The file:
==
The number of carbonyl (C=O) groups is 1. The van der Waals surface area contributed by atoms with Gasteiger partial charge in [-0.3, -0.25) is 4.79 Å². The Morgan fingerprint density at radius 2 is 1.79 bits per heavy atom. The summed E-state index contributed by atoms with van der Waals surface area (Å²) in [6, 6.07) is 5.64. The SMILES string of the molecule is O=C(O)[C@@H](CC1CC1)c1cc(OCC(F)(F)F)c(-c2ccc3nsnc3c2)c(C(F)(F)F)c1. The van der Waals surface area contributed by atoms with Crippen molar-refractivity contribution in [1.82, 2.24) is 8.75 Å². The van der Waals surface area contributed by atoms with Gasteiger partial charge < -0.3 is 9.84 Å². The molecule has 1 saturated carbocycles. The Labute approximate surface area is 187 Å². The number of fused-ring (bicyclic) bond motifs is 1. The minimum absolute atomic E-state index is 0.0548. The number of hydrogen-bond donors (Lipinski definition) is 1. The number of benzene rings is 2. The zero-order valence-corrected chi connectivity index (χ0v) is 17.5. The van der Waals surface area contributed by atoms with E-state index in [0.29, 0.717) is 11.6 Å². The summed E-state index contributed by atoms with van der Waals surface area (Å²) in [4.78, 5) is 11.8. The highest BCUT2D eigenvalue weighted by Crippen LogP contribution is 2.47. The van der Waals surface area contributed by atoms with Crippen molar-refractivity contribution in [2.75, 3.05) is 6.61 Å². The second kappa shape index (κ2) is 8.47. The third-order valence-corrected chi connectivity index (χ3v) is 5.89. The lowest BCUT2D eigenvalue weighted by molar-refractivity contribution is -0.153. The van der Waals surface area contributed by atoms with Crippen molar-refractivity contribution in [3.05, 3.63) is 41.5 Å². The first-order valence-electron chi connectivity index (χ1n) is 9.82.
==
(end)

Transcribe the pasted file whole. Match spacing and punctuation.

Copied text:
The number of carbonyl (C=O) groups is 1. The van der Waals surface area contributed by atoms with Gasteiger partial charge in [-0.3, -0.25) is 4.79 Å². The Morgan fingerprint density at radius 2 is 1.79 bits per heavy atom. The summed E-state index contributed by atoms with van der Waals surface area (Å²) in [6, 6.07) is 5.64. The SMILES string of the molecule is O=C(O)[C@@H](CC1CC1)c1cc(OCC(F)(F)F)c(-c2ccc3nsnc3c2)c(C(F)(F)F)c1. The van der Waals surface area contributed by atoms with Crippen molar-refractivity contribution in [1.82, 2.24) is 8.75 Å². The van der Waals surface area contributed by atoms with Gasteiger partial charge < -0.3 is 9.84 Å². The molecule has 1 saturated carbocycles. The Labute approximate surface area is 187 Å². The number of fused-ring (bicyclic) bond motifs is 1. The minimum absolute atomic E-state index is 0.0548. The number of hydrogen-bond donors (Lipinski definition) is 1. The number of benzene rings is 2. The zero-order valence-corrected chi connectivity index (χ0v) is 17.5. The van der Waals surface area contributed by atoms with E-state index in [0.29, 0.717) is 11.6 Å². The summed E-state index contributed by atoms with van der Waals surface area (Å²) in [4.78, 5) is 11.8. The highest BCUT2D eigenvalue weighted by Crippen LogP contribution is 2.47. The van der Waals surface area contributed by atoms with Crippen molar-refractivity contribution in [2.75, 3.05) is 6.61 Å². The second kappa shape index (κ2) is 8.47. The third-order valence-corrected chi connectivity index (χ3v) is 5.89. The lowest BCUT2D eigenvalue weighted by molar-refractivity contribution is -0.153. The van der Waals surface area contributed by atoms with Crippen molar-refractivity contribution in [3.05, 3.63) is 41.5 Å². The first-order valence-electron chi connectivity index (χ1n) is 9.82.